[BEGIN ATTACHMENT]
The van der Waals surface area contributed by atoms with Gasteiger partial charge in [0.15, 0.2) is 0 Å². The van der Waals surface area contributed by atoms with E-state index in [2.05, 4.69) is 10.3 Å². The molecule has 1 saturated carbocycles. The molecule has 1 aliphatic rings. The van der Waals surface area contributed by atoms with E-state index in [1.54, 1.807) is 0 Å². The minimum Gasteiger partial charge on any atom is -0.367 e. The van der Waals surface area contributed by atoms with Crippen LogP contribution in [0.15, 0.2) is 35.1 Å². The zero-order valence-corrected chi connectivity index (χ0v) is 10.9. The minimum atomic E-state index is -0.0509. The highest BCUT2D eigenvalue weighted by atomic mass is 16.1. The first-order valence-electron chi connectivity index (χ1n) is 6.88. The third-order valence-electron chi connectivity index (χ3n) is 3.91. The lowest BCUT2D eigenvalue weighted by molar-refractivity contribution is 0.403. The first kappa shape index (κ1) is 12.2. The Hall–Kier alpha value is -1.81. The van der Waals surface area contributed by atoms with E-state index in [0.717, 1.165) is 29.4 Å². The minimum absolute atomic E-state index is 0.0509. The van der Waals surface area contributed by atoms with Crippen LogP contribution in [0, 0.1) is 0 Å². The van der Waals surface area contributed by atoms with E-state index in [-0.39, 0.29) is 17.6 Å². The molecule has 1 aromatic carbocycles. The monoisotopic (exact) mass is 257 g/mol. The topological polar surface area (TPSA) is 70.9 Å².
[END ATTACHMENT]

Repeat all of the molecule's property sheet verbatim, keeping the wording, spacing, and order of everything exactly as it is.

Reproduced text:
The van der Waals surface area contributed by atoms with Gasteiger partial charge in [0.15, 0.2) is 0 Å². The van der Waals surface area contributed by atoms with E-state index in [2.05, 4.69) is 10.3 Å². The molecule has 1 saturated carbocycles. The molecule has 1 aliphatic rings. The van der Waals surface area contributed by atoms with E-state index in [1.54, 1.807) is 0 Å². The minimum Gasteiger partial charge on any atom is -0.367 e. The van der Waals surface area contributed by atoms with Crippen LogP contribution in [0.15, 0.2) is 35.1 Å². The zero-order valence-corrected chi connectivity index (χ0v) is 10.9. The minimum atomic E-state index is -0.0509. The highest BCUT2D eigenvalue weighted by atomic mass is 16.1. The first-order valence-electron chi connectivity index (χ1n) is 6.88. The third-order valence-electron chi connectivity index (χ3n) is 3.91. The lowest BCUT2D eigenvalue weighted by molar-refractivity contribution is 0.403. The first kappa shape index (κ1) is 12.2. The Hall–Kier alpha value is -1.81. The van der Waals surface area contributed by atoms with E-state index in [0.717, 1.165) is 29.4 Å². The minimum absolute atomic E-state index is 0.0509. The van der Waals surface area contributed by atoms with Crippen LogP contribution in [0, 0.1) is 0 Å². The van der Waals surface area contributed by atoms with E-state index in [-0.39, 0.29) is 17.6 Å². The molecule has 1 aromatic carbocycles. The monoisotopic (exact) mass is 257 g/mol. The topological polar surface area (TPSA) is 70.9 Å².